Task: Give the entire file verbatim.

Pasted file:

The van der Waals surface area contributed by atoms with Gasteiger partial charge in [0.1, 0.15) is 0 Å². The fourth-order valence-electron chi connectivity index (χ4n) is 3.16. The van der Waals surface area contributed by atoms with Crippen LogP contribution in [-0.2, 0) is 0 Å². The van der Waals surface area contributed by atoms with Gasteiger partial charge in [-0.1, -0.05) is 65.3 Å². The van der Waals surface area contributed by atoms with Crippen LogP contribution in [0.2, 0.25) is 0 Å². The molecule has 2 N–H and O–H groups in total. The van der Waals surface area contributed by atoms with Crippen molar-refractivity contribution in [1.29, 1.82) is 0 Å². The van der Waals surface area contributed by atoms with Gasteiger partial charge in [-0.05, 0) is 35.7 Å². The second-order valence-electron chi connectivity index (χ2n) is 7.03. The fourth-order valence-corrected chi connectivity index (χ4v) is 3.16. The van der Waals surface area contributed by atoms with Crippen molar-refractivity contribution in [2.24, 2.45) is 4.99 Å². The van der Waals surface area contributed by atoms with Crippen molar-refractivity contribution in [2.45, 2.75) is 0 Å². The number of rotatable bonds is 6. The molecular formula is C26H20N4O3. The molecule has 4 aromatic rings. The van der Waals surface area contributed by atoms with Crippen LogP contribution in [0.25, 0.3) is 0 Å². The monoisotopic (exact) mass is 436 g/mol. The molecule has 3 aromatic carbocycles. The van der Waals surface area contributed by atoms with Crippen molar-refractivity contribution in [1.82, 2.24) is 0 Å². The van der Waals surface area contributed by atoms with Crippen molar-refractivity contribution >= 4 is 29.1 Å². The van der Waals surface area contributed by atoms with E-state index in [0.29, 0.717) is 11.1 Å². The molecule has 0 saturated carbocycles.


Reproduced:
The van der Waals surface area contributed by atoms with Gasteiger partial charge in [0.1, 0.15) is 0 Å². The fourth-order valence-electron chi connectivity index (χ4n) is 3.16. The van der Waals surface area contributed by atoms with Crippen LogP contribution in [-0.2, 0) is 0 Å². The van der Waals surface area contributed by atoms with Gasteiger partial charge in [-0.1, -0.05) is 65.3 Å². The van der Waals surface area contributed by atoms with Crippen LogP contribution in [0.2, 0.25) is 0 Å². The molecule has 2 N–H and O–H groups in total. The van der Waals surface area contributed by atoms with Crippen molar-refractivity contribution in [1.29, 1.82) is 0 Å². The van der Waals surface area contributed by atoms with Gasteiger partial charge in [-0.05, 0) is 35.7 Å². The second-order valence-electron chi connectivity index (χ2n) is 7.03. The fourth-order valence-corrected chi connectivity index (χ4v) is 3.16. The van der Waals surface area contributed by atoms with Crippen molar-refractivity contribution in [2.24, 2.45) is 4.99 Å². The van der Waals surface area contributed by atoms with Crippen molar-refractivity contribution in [2.45, 2.75) is 0 Å². The number of rotatable bonds is 6. The molecular formula is C26H20N4O3. The molecule has 4 aromatic rings. The van der Waals surface area contributed by atoms with Crippen LogP contribution in [0.25, 0.3) is 0 Å². The monoisotopic (exact) mass is 436 g/mol. The molecule has 3 aromatic carbocycles. The van der Waals surface area contributed by atoms with Crippen molar-refractivity contribution in [1.82, 2.24) is 0 Å². The van der Waals surface area contributed by atoms with Crippen molar-refractivity contribution >= 4 is 29.1 Å². The van der Waals surface area contributed by atoms with E-state index in [0.29, 0.717) is 11.1 Å². The molecule has 0 saturated carbocycles.